No one should ever have to weedwack their entire lawn. Ever.
Unless, perhaps, you have teenagers and want to punish them… Unfortunately, I don’t, so I got to experience the punishment for myself.
Earlier this year, my partner and I began renting a house from family members who are currently living overseas. I was excited at the thought of renting an entire house, however, it never occurred to me that with the amazing deal they were giving us, it also meant we had to do a lot of work.
It didn’t even cross my mind that I would need to mow the lawn. That is, until I noticed that our grass was about a foot and half taller than the yards on both sides of us. Oops.
The grass was so tall, in fact, that the lawnmower repeatedly stalled when I tried to mow it. And that is when I came up with the brillant idea to weedwack the entire lawn and then mow it. Two and a half hours of the most intense work ever, I felt like the biggest idoit on the planet. Well, at least I did until I woke up the next morning and saw how amazing my arms looked.
So, in summary, don’t ever let your lawn get long enough that you need to weedwack it, but if you do, just know that you’ll look great afterwards.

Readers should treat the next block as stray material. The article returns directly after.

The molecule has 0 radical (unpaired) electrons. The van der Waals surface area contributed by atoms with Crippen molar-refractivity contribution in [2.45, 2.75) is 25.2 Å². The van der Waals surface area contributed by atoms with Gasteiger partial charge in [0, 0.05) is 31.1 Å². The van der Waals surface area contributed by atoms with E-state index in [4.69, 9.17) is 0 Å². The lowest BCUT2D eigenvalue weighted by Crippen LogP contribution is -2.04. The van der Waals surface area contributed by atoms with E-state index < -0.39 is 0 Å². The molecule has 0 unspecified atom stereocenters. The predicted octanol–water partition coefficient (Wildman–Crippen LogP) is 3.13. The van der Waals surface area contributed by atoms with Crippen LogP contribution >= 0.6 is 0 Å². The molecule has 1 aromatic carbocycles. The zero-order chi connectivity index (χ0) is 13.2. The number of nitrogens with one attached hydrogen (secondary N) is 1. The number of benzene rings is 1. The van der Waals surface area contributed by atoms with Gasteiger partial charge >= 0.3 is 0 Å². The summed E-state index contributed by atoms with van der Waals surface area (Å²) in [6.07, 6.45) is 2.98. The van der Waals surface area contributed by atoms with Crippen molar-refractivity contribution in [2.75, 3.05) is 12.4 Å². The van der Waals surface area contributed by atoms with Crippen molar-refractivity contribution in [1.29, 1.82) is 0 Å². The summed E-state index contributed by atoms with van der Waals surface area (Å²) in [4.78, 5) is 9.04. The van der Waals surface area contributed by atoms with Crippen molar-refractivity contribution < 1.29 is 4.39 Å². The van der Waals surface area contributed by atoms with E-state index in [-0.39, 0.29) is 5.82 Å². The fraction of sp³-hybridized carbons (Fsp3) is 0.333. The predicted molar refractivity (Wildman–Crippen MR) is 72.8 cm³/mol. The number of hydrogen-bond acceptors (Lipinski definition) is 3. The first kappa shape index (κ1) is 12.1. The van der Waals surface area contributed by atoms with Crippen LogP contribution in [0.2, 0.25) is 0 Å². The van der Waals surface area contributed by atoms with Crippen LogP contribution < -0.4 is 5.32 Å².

And, if any of you have suggestions about a smarter way I could have handled the lawn situation, I’ll take ‘em. Maybe I can even trade you a recipe for some landscaping advice… Roasted baby turnips, anyone?
Aren’t these baby turnips the cutest things on the planet? (Is it weird to call a vegetable cute…?)
One of my favorite parts of spring is all the baby veggies: baby beets, teeny tiny radishes, and baby spinach. I can’t get enough.
In case you’ve never had a turnip before, the best way I could describe them is a mellow radish. I especially like the baby turnips in spring because they are sweeter and more mellow than the larger turnips. If you buy turnips with their greens still attached, I recommend using the greens as well. They can be sauteed, added to a stir fry, or even roasted like these radish greens.
This recipe would be fabulous with any roasted root veggie, but I love the combination of the spicy mustard with the turnips. I did not add any oil prior to roasting since I knew I would be dipping them in the dressing, but you could use coconut oil (or another oil suitable for high-heat cooking) if desired. Larger turnips would also work in this recipe, but I would recommend cutting them in half or quartered as needed.
- 2 bunches baby turnips, tops trimmed
- 1 tablespoon spicy brown mustard
- 1 tablespoon apple cider vinegar
- 2 tablespoon extra virgin olive oil
- 1 tablespoon maple syrup (optional)
- Preheat oven to 400 degrees F.
- Lay turnips flat on a sheet pan and roast for 10 - 15 minutes, or until skins are light brown and turnips are tender.
- Mix spicy brown mustard, apple cider vinegar, olive oil, and maple syrup (if desired) and serve along side turnips for dipping.